Below are the pups on an interior trail which  having a bit of snow helps us see where the wild creatures are crossing and what they are eating. Incidentally, the deer will not be yarding up this year, and with the huge amount of mast and forage on the ground should hit spring in terrific shape! 
Here is Luna drinking from a stream hidden in her 'cone zone'. She is the pup that was nastily beaten down into the mud last spring by a protective doe, broken ribs, right eye damage etc. She does know how to find trouble!
Khalie on another interior trail standing amid thousands of hemlock cones. Every species of tree we have had a prodigious crop this year, and wildlife will benefit greatly.
Trees are tapped, a sure sign that spring is around the corner. Of course, it feels like March now..I like to think the past few months have gone like this: October, March, March, March, March, and next month it really WILL be March! 
Two Long Ridge admonishments for you all!
Now, hopefully off to some successful coyote hunting - SOMETHING has to change!

Thursday, February 2, 2012

Zero-Sum Coyote Hunting at Long Ridge

Over the past month I have come to the conclusion that Long Ridge coyotes are either A. Real smart, B. Really well fed, or C. Scarce as hen's teeth. Maybe all three? I have been out three times, once with electronic, and twice with hand calls, and have called in not a single one. It is the first year I have taken an active interest in coyote hunting though, so I have lots to learn. I have never hunted them except passively while deer hunting excepting one hunt last year. Our huge fawn loss this past season got me fired up, and I've had a blast doing it, but, no results. Last Sunday two other hunters joined me. I decided to hunt our perimeter trails, and they decided to hunt up on the mountain. Our method is to set up, and call about every five minutes. If none appear within 20-30 minutes we move on to a new spot. Between the three of us we must have hunted a solid 7-800 acres, and none were seen. The mountain hunters returned to their first setup at the end of the day, and coyote tracks had materialized while they were gone. Perhaps we are moving on too soon?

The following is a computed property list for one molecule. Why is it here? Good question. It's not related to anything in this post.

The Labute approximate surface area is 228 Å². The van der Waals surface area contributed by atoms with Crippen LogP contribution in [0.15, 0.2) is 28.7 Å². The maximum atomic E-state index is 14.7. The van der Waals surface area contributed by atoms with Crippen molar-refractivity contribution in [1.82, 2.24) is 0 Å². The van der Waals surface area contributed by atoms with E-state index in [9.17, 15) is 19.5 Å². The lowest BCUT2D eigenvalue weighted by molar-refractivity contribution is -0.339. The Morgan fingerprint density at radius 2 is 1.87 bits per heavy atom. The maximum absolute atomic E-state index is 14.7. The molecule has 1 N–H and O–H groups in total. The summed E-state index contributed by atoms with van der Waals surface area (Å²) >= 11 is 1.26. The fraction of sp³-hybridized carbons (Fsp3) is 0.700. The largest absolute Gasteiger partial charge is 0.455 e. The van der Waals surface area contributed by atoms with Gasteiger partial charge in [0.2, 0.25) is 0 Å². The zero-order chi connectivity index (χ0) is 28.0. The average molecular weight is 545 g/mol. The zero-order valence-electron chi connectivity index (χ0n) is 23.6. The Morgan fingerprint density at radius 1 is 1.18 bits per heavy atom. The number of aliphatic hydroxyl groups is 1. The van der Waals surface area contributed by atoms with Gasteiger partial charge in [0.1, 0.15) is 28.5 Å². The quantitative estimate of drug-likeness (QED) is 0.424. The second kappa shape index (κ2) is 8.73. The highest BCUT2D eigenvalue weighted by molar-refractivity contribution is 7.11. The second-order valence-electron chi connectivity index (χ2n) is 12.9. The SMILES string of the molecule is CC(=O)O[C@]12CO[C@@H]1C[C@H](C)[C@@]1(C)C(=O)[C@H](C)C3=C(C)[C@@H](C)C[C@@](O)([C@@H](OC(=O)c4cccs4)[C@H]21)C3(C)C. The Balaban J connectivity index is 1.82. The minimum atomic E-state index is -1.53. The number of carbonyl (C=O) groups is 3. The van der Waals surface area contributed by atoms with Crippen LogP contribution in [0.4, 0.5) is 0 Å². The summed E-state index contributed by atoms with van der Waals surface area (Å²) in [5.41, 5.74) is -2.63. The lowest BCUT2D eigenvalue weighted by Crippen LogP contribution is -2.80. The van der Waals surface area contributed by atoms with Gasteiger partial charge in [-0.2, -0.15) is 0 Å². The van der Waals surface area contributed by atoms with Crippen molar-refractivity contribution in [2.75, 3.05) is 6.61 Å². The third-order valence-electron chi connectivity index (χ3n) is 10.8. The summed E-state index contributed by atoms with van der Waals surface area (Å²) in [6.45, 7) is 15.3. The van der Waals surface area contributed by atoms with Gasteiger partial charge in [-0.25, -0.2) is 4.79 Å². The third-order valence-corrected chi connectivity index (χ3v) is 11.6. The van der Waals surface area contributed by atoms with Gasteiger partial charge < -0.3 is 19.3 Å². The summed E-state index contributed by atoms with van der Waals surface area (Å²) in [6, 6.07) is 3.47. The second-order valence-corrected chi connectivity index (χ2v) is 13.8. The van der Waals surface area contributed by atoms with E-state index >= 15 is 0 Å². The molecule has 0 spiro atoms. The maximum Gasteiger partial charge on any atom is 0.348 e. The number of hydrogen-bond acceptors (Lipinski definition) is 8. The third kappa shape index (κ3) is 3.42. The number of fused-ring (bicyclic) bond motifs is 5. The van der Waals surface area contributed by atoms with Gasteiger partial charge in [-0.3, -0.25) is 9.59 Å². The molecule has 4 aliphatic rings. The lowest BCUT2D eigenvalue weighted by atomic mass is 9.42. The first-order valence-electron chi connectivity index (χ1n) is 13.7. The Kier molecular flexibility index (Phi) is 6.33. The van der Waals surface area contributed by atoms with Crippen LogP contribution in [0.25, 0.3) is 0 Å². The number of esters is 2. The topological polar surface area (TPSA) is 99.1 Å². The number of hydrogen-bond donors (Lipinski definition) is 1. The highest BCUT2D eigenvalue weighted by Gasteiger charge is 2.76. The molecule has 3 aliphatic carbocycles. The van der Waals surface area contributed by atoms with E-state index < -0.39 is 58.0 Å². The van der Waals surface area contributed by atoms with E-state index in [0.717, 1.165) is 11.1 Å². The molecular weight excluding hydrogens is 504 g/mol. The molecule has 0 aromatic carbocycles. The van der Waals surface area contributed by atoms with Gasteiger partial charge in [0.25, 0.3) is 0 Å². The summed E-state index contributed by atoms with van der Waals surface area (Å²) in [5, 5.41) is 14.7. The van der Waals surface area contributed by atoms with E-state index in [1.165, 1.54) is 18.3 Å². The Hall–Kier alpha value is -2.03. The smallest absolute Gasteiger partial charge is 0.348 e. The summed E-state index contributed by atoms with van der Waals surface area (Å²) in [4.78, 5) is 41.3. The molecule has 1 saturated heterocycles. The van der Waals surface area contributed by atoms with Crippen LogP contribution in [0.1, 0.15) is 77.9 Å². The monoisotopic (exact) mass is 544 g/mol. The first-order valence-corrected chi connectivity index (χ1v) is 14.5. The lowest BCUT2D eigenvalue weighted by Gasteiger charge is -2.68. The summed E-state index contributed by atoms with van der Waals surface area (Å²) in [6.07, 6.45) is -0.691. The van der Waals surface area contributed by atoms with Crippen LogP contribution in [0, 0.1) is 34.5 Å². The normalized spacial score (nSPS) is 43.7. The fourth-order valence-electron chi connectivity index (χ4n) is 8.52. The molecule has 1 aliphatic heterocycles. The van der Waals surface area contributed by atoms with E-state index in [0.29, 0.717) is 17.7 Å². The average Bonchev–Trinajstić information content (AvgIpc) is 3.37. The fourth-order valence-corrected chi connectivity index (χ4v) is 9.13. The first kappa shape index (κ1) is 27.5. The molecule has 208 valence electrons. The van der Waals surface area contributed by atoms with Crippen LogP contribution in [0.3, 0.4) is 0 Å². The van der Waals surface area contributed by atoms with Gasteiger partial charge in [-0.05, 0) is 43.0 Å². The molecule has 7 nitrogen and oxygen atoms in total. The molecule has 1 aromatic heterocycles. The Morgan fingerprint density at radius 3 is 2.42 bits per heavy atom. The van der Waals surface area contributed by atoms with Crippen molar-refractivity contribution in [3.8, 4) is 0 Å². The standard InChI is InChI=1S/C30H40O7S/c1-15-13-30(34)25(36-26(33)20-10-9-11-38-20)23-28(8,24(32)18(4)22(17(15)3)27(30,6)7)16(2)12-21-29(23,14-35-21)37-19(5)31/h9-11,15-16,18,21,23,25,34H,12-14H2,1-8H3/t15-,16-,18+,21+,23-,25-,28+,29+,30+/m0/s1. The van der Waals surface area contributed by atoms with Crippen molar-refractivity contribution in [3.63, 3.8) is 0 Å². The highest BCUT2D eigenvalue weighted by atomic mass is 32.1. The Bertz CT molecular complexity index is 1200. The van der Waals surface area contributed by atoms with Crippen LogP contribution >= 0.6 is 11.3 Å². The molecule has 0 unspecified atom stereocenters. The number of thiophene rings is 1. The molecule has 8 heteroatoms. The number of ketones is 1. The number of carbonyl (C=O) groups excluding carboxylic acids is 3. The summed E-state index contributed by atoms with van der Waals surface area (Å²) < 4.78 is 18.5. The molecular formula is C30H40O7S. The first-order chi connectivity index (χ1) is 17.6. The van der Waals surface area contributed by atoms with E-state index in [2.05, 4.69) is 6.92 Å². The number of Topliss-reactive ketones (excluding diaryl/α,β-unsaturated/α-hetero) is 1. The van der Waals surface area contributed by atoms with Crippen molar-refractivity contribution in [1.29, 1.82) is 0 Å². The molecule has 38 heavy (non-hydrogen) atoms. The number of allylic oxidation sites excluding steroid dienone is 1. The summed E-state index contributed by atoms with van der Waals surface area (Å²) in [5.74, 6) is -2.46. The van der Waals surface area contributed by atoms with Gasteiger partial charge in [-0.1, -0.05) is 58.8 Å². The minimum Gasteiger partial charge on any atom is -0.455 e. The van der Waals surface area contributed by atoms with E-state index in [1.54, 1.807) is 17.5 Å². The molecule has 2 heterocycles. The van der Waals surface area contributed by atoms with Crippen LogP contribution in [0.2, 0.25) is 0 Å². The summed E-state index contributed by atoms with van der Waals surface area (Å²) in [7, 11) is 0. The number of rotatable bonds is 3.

Behind the raccoon you will see the remains (feathers) of a chicken. This poor bird died in the coop, probably egg bound, and I placed it out in the forest over a week ago as an offering. I placed a game camera fifteen feet away and was lucky to get the following pictures. 
 I appears that the raccoon found the chicken first and would not let the gray fox near.
 Raccoon sated and leaves, gray gets to nibble on the skeleton on the right.
 Not too happy with the camera going off every thirty seconds...
 Finally after those bones...
                                Thirty five minutes later, no bones left except the one he is chewing...

 Same fox an hour later?

 Day late and a dollar short, here is a red fox...

 Absolutely cannot believe it's gone...
 Six days late and completely broke, wily coyote comes on the scene...
 Where WAS I all week he's wondering...
 Hopeful, but hungry...

 Still carrying the Colt - just so comfortable... I DO want to hunt with my 11-87 though, since I saw a guy on a Primos DVD take a coyote at 68 yards with one. It dropped like a stone.
 The electronic caller below crapped out just as we were leaving, so we all used hand calls...
 Looking South from LRDC you can see the eleven AM sun still below the pines. In a month or so it will begin peeping and crossing just above them so we'll get some heat! 
So! We need the secret to hunting coyotes in heavily forested areas! What are YOUR secrets!